2017-03-29 | Security

Brave women defy stereotypes by defusing bombs

By Muhammad Ahil 

The three sisters are among 12 Khyber Pakhtunkhwa women who recently joined the Bomb Disposal Squad.


Female Bomb Disposal Squad commandoes participate in a training exercise in Nowshera District in January. Eleven women are part of the 24-member graduating class. [Muhammad Ahil]
Female Bomb Disposal Squad commandoes participate in a training exercise in Nowshera District in January. Eleven women are part of the 24-member graduating class. [Muhammad Ahil]
Female Bomb Disposal Squad commandoes participate in a training exercise in Nowshera District in January. Eleven women are part of the 24-member graduating class. [Muhammad Ahil]

The three sisters are among 12 Khyber Pakhtunkhwa women who recently joined the Bomb Disposal Squad.

PESHAWAR -- The women of Khyber Pakhtunkhwa (KP) are defying stereotypes and traditional gender roles, choosing work reserved for only the bravest men and women.

Three sisters from remote Sabirabad, Karak District, are among 12 brave KP women who opted to fight terrorism and extremism by joining the 24-member KP Bomb Disposal Squad (BDS)'s commando force.

The sisters, Parveen Gul, Samina and Rukhsana Naz, said it was a dream come true when they heard about the first BDS-trained policewomen.

They completed their Elite Commando Training in 2016 and joined the Explosive Handling School Nowshera in January. They passed the basic 15-day BDS training in February. One of the 12, Rana Qaseem, was promoted to the advanced BDS course soon, which will last 30-45 days.

The entire provincial BDS has about 500 personnel.

Variety of backgrounds

The other eight female BDS commandoes who graduated with the three sisters come from the militancy-hit districts of Nowshera, Abbottabad, Hangu, Charsadda, Mardan, Buner and Bannu.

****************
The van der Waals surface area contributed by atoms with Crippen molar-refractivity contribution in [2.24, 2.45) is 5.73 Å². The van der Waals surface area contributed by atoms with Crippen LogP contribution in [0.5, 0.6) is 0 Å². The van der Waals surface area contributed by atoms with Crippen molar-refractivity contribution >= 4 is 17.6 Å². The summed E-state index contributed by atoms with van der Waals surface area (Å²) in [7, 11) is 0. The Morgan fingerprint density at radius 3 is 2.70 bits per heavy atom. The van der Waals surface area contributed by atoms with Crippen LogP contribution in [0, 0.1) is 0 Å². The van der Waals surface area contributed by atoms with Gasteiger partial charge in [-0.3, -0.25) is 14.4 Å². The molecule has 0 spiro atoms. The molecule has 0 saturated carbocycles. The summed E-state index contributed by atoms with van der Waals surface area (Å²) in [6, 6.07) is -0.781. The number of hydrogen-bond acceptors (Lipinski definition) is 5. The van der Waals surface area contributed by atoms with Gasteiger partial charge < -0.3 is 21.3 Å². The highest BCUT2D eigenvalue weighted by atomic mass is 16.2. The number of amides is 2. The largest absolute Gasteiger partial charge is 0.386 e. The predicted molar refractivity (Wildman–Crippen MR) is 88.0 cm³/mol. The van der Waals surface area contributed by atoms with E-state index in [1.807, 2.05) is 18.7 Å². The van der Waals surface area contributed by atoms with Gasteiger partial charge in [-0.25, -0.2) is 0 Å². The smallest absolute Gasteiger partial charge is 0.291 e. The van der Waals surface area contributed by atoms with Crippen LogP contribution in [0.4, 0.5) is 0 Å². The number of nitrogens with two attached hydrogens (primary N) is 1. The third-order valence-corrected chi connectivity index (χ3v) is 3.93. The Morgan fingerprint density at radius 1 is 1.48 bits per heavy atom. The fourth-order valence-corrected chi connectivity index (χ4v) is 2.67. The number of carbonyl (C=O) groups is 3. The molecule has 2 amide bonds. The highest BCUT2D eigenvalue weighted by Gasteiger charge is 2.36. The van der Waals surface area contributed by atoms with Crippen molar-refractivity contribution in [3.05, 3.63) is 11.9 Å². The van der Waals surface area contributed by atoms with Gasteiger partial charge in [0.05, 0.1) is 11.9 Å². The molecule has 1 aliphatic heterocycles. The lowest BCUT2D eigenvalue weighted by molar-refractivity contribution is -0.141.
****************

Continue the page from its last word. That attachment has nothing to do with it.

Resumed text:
The young women, who received training on heavy weapons, protective gear, explosive handling and physical combat, say they are committed to ridding KP of the terrorism that has robbed many women of husbands, fathers or brothers.

Parveen Gul said she used to dream about becoming a policewoman when she would see police patrols while walking to school.

"We are proud that our father, despite having polio, did his best to educate all of us," she told Pakistan Forward. "So now we have taken up the family burden from him."

"It is an honour to be part of the force that is out to save the motherland and peoples' lives," said Pari Gul, an explosives specialist, adding that she is "never frightened of bombs and explosives [...] I like the challenge."

"It's just a normal thing when I am wearing the gear, and I really enjoy it,"she said.

Rukhsana, who specialises in defusing concealed explosives, said she hopes the women commandoes will inspire others to join the force.

"We wanted to give a message to girls that it is not only a man's job," she told Pakistan Forward. "We can defuse bombs and save our people."

Rukhsana said she is determined to take any active operation against the militants and to use her skills to defeat their explosive devices.

Samina said she initially joined the force to help support her family, but now it has become her passion to serve the nation.

"Daughters are not a burden; they are equally strong to serve their families and country alike," she told Pakistan Forward.

"In the next phase we are opting to go for specialised training in defusing toy bombs [bombs made to look like toys], suicide vests and booby traps," she said.

"It is our mission to fight the terrorists and save our countrymen," she said. "I am not afraid; one has to die one day. It would be an honour to die with my boots on."

Seeking to use women's talents

Recently retired KP Inspector General of Police Nasir Khan Durrani initiated the idea of including women police commandoes for elite training and for the BDS to utilise the talents of brave Pashtun women, he said.

"Three years ago, there was no arrangement for training police," he told Pakistan Forward. "Today, KP Police have more than 15,000 well-trained officers including women police commandoes and trained women in the BDS."

More than 600 women are serving in KP Police in capacities ranging from junior clerk to deputy superintendent, according to police spokesperson Riaz Khan.

Explosive Handling School chief instructor Nowshera Shafiq Khattak praised the newly trained explosives specialists.

"The young brave women have great potential to excel," he told Pakistan Forward, adding that he has found the women commandoes to be "vibrant and fearless in training".

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